• @s-molinari, thanks for continuing to humor me on this.

    Good catch on “QBtn” vs “Qbtn”, but, unfortunately, it doesn’t fix it. I thought we were really on to something.

    Just so everything is documented, here is the code (I removed a stray </p> tag):

    <my-test inline-template>
      <div> {{message}} </div>
      <div><q-btn color="amber" label="I don't appear" ></q-btn></div>
    </my-test>
    
    <div><q-btn color="amber" label="I work fine" ></q-btn></div>
    
    <script>
      var qbutton = Quasar.components.QBtn;
    
      Vue.component('my-test', {
        data: function () {
          return {
            message: "Hello!"
          }
        },
        components: {
         'q-btn': qbutton
        }
      })
    </script>
    

    FYI, for data synchronization, I was going down the actioncable path until I discovered that it doesn’t offer guaranteed delivery, i.e. if a message is broadcast while a client is disconnected, it will not be resent when the client reconnects. I have to look at polling and SSE to see if either offer an acceptable solution.

    Thanks for pointing out Grape. I had a very vague awareness of it, but will look into it more closely. Maybe it would be a good fit for a future project. I am curious how it differs from Sinatra. I stuck with rails on this project because I foresee needing to use a mailer, and other stuff.





  • @s-molinari
    You won’t believe it! I’ve been trying every permutation between my broken code, and your example that works, to figure out what the magic ingredient is. It turns out that all I needed to do was put a parent div within the component tags. I guess it works just like the template tags in vue single file components.

    This works:

    <my-test inline-template>
      <div>
        <div> {{message}} </p></div>
        <div><q-btn color="amber" label="I finally appear!!" ></q-btn></div>
      </div>
    </my-test>
    
    <script>
      Vue.component('my-test', {
        data: function () {
          return {
            message: "This text appears!"
          }
        }
      })
    </script>
    

    The way I am using this in rails is I have all the quasar UMD stuff and the new vue instance in the main application layout template, and then each route template I code like above. It is like simulating vue single file components, only without the css. Notice too that you don’t have to assign the component to a variable, or register it in the main vue instance.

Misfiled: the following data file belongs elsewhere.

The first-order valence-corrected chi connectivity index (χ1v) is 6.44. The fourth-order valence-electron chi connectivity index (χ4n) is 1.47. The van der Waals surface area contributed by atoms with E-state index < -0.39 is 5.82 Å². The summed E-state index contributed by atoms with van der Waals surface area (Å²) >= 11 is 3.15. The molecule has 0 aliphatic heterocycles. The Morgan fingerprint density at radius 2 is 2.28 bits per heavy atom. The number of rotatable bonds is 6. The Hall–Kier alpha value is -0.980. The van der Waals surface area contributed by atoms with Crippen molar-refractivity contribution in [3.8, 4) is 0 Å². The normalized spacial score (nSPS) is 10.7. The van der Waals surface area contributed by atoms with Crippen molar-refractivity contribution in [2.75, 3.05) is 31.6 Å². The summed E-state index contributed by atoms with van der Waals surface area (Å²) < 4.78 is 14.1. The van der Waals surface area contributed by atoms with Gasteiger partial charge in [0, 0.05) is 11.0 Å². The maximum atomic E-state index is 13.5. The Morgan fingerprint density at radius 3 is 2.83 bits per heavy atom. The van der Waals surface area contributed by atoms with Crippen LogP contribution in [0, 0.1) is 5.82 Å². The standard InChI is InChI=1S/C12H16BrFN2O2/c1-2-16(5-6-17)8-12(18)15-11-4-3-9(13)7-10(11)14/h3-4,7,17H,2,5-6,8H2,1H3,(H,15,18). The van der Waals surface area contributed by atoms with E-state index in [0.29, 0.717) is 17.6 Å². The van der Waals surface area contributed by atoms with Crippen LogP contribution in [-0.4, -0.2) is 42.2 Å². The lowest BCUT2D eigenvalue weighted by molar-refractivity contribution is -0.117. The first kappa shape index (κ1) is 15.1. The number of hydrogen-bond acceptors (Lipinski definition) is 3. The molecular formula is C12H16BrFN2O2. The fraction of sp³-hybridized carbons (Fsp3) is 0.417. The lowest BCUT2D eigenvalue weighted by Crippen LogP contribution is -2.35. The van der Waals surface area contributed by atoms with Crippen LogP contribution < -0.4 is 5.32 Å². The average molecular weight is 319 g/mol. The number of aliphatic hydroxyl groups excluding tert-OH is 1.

Thank you for helping me figure this out!!



  • Yes. A template can only have one root element. If you didn’t see this as an error in the console in your rendered app, then that will be a huge disadvantage for your architectural approach. You are also missing out on a lot of cool development experience without the Quasar CLI. Like Webpack’s HMR.

    I’d still suggest you use Rails only as an API backend. Use Node for developing Quasar in a pure Vue application. You are basically killing almost every advantage given to you by Quasar above and beyond the components. And there is a whole lot more than the components being offered in Quasar. 😃

    Scott



  • @s-molinari
    As gratifying as it was to figure this out, I strongly suspect you are right about developing separate front and backend apps, and using the CLI, being the better way to go. I have a gut feeling that roadblocks are going to keep popping up if I continue down this road, and I will be deserving of many I told you so’s. It’s the data synchronization piece that I have to come to terms with. From my research so far, SSE sounds the most attractive, but then I have to set up a message queue (was looking at rabbit), and who knows what all else. Guess it is best just to bite the bullet and learn how to do it right.

    Again, many thanks!


Log in to reply